Books have always been what I rely on when I pine for something I can’t put my finger on. I love books. Perhaps not as much as some of my friends but I’ve always had a thing for books. I immerse in the worlds they offer; I get lost in them. But there had always been a force pulling me away from writing about them. And then I pore over unimportant things.
Reading books, to me, is a very personal experience. For that, I understand that the intensity felt by a person with a book might not be felt by another with the same book. Perhaps that’s the root of my hesitation. At any rate, I’d like to believe that my days of forcing thoughts on other people are way behind me. But if I completely, unfailingly adore a book, it would be a heartbreak to discover that a friend (or my husband) is lukewarm about it.
That’s not the point of reading and sharing thoughts about books, though. So, here we are.
Discovering Eleanor & Park
I stopped jumping on bandwagons a long time ago. There are curiosities that don’t fizzle out after a couple of months, however, and that makes them mildly irresistible. I give them a try, but only after when most, if not all, of the hype surrounding them has disappeared. That’s the rule I follow, especially regarding young adult novels. (Yes, I’m 28, married, a mother and I read young adult novels every now and then.)
After my disappointment with The Fault In Our Stars, I veered away from books in the same genre. Until some of the people I follow on Twitter started gushing over Rainbow Rowell’s Eleanor and Park. I was still very hesitant, though, until I saw someone posted this quote from the book:
She never looked nice. She looked like art, and art wasn’t supposed to look nice; it was supposed to make you feel something.
The catalyst to my finally downloading the ebook was my stress from work. And when I had time to breathe and clear my mind off from monotony, I started learning about Eleanor and Park.
Pardon the brevity of the introduction. This is my first time to “review” a book and while I am immensely entertained by reading through others’ thoughts about their reads, I have a difficulty putting mine into words. But here’s a shot at it.
I finished the book in a day. Albeit being light and easy to read, it was able to elicit various emotions from me. And I’ve always been the kind of reader who expects to feel something about a book. I want to pity or hate or love or ignore characters. Sometimes I would even go as far as to find similarities with characters I connect with.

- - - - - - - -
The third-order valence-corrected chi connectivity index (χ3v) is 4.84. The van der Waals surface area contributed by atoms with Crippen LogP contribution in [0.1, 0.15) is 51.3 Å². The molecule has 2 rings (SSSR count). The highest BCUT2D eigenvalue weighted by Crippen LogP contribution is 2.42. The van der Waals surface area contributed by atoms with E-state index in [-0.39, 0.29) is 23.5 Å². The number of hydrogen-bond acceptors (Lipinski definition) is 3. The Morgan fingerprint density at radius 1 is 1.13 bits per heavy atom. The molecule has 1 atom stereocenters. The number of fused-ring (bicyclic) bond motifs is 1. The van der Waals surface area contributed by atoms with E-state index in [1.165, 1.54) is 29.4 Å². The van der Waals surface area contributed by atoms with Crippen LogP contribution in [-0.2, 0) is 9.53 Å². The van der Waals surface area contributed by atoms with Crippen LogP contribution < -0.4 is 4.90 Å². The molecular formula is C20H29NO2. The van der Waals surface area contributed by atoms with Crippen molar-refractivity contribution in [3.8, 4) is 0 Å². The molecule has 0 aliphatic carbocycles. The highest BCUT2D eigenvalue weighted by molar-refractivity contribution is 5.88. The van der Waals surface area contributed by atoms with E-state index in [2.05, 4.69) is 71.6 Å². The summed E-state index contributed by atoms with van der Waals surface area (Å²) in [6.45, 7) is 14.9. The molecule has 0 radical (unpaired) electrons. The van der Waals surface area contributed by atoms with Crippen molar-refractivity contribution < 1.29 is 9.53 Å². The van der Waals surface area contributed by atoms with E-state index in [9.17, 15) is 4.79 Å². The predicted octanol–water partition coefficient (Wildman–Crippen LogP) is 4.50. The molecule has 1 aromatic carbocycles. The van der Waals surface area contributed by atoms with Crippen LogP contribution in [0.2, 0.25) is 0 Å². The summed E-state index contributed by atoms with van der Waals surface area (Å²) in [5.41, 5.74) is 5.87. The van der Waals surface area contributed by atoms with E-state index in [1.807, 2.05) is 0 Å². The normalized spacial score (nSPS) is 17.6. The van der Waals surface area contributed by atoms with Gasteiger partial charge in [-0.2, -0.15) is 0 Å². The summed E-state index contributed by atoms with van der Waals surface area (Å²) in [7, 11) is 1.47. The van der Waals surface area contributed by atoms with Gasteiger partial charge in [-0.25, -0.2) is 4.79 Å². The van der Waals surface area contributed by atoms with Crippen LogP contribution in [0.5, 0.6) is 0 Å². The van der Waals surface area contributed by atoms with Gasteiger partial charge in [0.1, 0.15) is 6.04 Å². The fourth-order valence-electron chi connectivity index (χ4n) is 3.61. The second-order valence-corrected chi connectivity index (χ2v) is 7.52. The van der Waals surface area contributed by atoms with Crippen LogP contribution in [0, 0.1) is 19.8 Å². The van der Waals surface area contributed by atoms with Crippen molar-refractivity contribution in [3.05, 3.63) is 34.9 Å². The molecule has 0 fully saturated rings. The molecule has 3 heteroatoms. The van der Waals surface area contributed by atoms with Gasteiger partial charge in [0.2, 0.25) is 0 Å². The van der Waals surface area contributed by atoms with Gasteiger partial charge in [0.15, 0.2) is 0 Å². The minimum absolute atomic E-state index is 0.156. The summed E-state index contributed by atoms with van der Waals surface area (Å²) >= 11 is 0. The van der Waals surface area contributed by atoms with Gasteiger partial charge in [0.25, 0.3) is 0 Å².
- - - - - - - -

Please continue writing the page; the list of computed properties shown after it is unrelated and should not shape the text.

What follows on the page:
I didn’t fall hard for Park, as some may have. But only because I’ve long stopped having crushes on fictional characters. And that’s not to say that Park isn’t swoon-worthy because he is. (In fact, he does remind me a lot of my husband.) I appreciate that he isn’t too-good-to-be-true (even if we all know that he is, in fact, not real). And I think that makes him more endearing. He’s just a regular teen confused about a lot of stuff in life.
Now, Eleanor is a piece of work. Her hair’s so big, it’s full of issues. I appreciate how her weirdness is brought about by different factors and that she isn’t the typical young adult protagonist who can’t get a grip of who she is as a person.
Another thing I’m particular about books is the language. And I find it rather difficult not to compare everything I read to the language of White Oleander by Janet Fitch, which is one of the most melodious novels I’ve read. I lower expectations in young adult novels, though. Eleanor and Park wasn’t poetic. But it’s a far cry from novels that came before it.
The plot of Eleanor and Park is rather simple but I appreciate the slight touch on societal issues (sexuality, physical appearance, domestic abuse) and stereotypes. I particularly liked the idea that Park had questions about his sexuality because that is something some people his age really go through. I also appreciated the part where Park’s mom vanquished her presumptions on Eleanor when she learned about her family’s state. And while it’s mostly about the love that blossomed between Eleanor and Park, I appreciate that some of the characters grew (Park’s mom) and were given a different light (Steve and Tina).
Some things that weren’t clear for me, even though they aren’t exactly huge factors in the plot, are 1) what Park’s parents fought about 2) what happened to Eleanor’s siblings while she was away and 3) why Eleanor didn’t answer Park’s letters before she finally thought of sending him the postcard in the end. If you have answers to those, please comment and let me know!
I am completely averse to the idea of rating things but I will say that I enjoyed Eleanor and Park enough to make me start reading Fangirl. I recommend it to people who want a light and easy read but isn’t a waste of time.